Caring for you diapers properly will ensure they last a long time, perform well, keep your laundry bill to a minimum, and reduce environmental impact. Caring for cloth diapers is simple, but there are a number of factors to consider.
Here is a step by step guide to washing your cloth diapers:
- Remove dirty diaper from baby (remember to use laundry tabs on hook & loop diapers).
- Tip any poop down the toilet (along with flushable liner if using one) and flush. Pre-weaned poop doesn’t tend to smell and shouldn’t be an issue if some is on the diaper when it goes in the bucket. Weaned poop however is different! If the liner donesnt catch it all, you hold the diaper over the toilet and use the hose next to your toilet (butt washer!) to remove any extra poop that missed the liner.
- Put the diaper and washable liner (if using) in the diaper bucket and replace the lid. Un-soiled disposable liners can also go in the bucket and be re-used once clean if not damaged.
- On wash day, remove the mesh bag from inside your diaper bucket or wet bag and put the whole lot in the washing machine.
- OPTIONAL: run a “prewash” cycle or “rinse and spin” cycle to remove any excess poop. This will also help all the diapers to fall out the bag and inserts to fall out the diapers prior to the main wash.
- Add ½ to ¼ recommended amount of your usual detergent, NO FABRIC SOFTNER, and run a 40C – 60C wash. The diapers will fall out the mesh bag and inserts should all fall out the diapers during the wash (if not already done in a pre wash). Some people suggest using vinegar instead of fabric softener as it has been traditionally used as a diaper soak. However many diaper manufacturers now specify that Vinegar, Bicarbonate of Soda, Nappisan, Bleach or harsh stain removers should never be used with cloth diapers as they can corrode the diaper fabric. Bamboo is an especially delicate fabric and is particularly susceptible to harsh chemicals.
- OPTIONAL: put diapers in the tumble drier for 10 mins. This can help to soften the diapers without drying them fully in the tumble drier. Tumble drying is the single most costly part of washing, both financially and environmentally. Covers should not be tumble dried.
- Shake diapers out thoroughly and hang diapers on an airer until dry. If possible, put them in the sun but make sure the waterproof layers are not in direct sun as this can cause them to crack and render them useless. This will help to dry them faster and also bleach out any stains in the diapers if any (its magic!).
- Once dry, re-assemble the diapers so they are ready for use next time. Stuff inserts back in to pocket diapers, put liners in where needed and fold any muslins, terries or prefolds ready for use.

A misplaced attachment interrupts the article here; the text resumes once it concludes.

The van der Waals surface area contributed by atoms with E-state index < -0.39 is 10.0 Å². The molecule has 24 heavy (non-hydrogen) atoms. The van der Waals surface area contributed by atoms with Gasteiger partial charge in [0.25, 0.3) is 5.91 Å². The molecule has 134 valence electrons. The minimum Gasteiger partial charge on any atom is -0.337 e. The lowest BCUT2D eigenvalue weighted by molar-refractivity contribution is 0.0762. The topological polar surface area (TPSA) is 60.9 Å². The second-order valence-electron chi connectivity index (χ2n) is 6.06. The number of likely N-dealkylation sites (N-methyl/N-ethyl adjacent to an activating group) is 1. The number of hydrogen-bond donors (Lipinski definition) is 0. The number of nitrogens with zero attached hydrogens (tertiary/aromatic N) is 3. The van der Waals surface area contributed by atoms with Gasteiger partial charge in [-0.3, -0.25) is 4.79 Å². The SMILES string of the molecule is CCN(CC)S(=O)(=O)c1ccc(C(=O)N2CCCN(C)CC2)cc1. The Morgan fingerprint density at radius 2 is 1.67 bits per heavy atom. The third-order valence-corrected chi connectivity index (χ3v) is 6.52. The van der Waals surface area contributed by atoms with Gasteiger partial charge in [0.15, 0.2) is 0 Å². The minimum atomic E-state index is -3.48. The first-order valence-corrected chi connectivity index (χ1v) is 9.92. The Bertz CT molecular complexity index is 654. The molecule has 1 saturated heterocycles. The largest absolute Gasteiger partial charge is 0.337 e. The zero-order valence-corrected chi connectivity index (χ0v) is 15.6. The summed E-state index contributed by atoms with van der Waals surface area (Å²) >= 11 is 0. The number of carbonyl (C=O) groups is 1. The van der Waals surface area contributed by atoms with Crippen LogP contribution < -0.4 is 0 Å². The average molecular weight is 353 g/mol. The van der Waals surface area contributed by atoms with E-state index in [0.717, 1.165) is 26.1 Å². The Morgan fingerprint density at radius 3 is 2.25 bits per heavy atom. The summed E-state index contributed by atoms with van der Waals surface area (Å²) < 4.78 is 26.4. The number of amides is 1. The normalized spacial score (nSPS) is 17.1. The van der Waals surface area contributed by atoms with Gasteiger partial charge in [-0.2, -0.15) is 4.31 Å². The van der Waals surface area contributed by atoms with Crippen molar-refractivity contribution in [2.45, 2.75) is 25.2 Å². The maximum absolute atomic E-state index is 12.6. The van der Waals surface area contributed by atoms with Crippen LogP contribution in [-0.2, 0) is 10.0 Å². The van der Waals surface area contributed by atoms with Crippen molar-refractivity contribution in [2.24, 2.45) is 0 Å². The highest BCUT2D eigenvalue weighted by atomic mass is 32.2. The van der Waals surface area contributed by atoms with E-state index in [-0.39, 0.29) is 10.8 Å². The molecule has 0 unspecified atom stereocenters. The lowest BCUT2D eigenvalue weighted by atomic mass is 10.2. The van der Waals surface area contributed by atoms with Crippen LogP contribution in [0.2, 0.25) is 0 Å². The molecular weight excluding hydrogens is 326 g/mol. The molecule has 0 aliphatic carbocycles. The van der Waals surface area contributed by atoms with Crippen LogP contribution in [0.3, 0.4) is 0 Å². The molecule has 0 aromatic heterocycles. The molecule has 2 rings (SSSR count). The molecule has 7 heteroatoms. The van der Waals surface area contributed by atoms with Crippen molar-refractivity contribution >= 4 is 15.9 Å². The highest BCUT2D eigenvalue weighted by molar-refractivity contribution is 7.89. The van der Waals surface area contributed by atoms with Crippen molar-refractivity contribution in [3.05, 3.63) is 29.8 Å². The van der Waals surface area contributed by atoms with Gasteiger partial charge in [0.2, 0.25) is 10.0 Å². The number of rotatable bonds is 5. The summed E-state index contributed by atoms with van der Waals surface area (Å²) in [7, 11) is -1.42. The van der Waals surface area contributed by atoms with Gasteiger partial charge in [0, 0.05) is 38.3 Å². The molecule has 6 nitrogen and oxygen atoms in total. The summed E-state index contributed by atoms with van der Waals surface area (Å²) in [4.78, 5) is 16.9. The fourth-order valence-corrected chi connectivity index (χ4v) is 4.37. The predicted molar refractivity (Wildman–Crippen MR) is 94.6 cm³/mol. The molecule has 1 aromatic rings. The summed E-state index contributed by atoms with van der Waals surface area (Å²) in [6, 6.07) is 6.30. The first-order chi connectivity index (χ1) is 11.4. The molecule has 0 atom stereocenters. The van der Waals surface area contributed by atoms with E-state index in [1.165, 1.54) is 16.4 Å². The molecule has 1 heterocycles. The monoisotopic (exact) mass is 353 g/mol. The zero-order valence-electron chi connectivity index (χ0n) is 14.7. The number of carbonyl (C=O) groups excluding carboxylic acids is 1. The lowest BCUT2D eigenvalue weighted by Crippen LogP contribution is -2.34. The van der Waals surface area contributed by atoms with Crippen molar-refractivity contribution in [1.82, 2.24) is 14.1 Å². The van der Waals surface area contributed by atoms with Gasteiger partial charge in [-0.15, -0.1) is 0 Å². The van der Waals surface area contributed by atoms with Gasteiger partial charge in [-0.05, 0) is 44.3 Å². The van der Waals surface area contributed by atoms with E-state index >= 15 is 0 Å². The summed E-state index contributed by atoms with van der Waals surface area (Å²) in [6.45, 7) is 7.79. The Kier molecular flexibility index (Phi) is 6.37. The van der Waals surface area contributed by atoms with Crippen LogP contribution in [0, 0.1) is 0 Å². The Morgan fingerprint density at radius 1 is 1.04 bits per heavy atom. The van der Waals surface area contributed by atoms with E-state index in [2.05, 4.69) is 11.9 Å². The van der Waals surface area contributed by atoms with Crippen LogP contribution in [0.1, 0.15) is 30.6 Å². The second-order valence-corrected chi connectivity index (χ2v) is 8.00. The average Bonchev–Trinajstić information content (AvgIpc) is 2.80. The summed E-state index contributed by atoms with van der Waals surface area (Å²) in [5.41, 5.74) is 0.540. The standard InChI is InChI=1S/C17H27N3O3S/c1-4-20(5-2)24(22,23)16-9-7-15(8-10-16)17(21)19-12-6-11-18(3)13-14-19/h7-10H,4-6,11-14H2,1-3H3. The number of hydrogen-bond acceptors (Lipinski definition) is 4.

New diapers should always be washed at least twice before use. This ensures they are thoroughly clean before use, but more importantly increases their absorbancy. On average it takes 5 washes for diapers to reach their full absorbancy, but 2 washes will ensure they are absorbant enough to use. Simply put the diapers in the washing machine (with hook & loop laundry tabs fastened) and run a 40C – 60C wash with ½ – ¼ usual amount of detergent. At the end of the cycle run another wash, theres no need to dry in between. After the second wash, just hang them out to dry. You need to prewash all absorbant parts of your diaper system, this includes diapers, inserts, boosters, fleece liners.
Soaking pre-cleans the diaper and stops stains from setting in. This can be helpful, however the downside is that your diaper bucket will quickly smell when you take the lid off. You also have to dispose of the dirty water and deal with a dripping, soaking bag of diapers on wash day. It is important to never soak coverss as this will ruin their waterproofing. If you choose to soak your diapers, you can use a drop of lavender or tea tree oil in the bucket to lessen the smell. Remember to NEVER use vinegar or Bicarbonate of Soda to soak you diapers as they will cause the fabric to deteriorate quickly. If you don’t soak, as majority of people now-a-days don’t, you can keep dirty wraps in the bucket with the diapers, and its much easier to transfer the diapers to the washing machine on laundry day. You can still use a few drops of lavender or tea tree oil on your mesh bag to reduce any smell, or alternatively you can soak a muslin in warm water with a few drops of essential oil and place in on top of your diapers in the bucket or stick a disposable breast pad or panty liner to the inside of your diaper bucket lid and put a few drops of tea tree on it! If you’re worried about stains, they will usually be bleached out by the sun if you dry your diapers outside or even next to a window.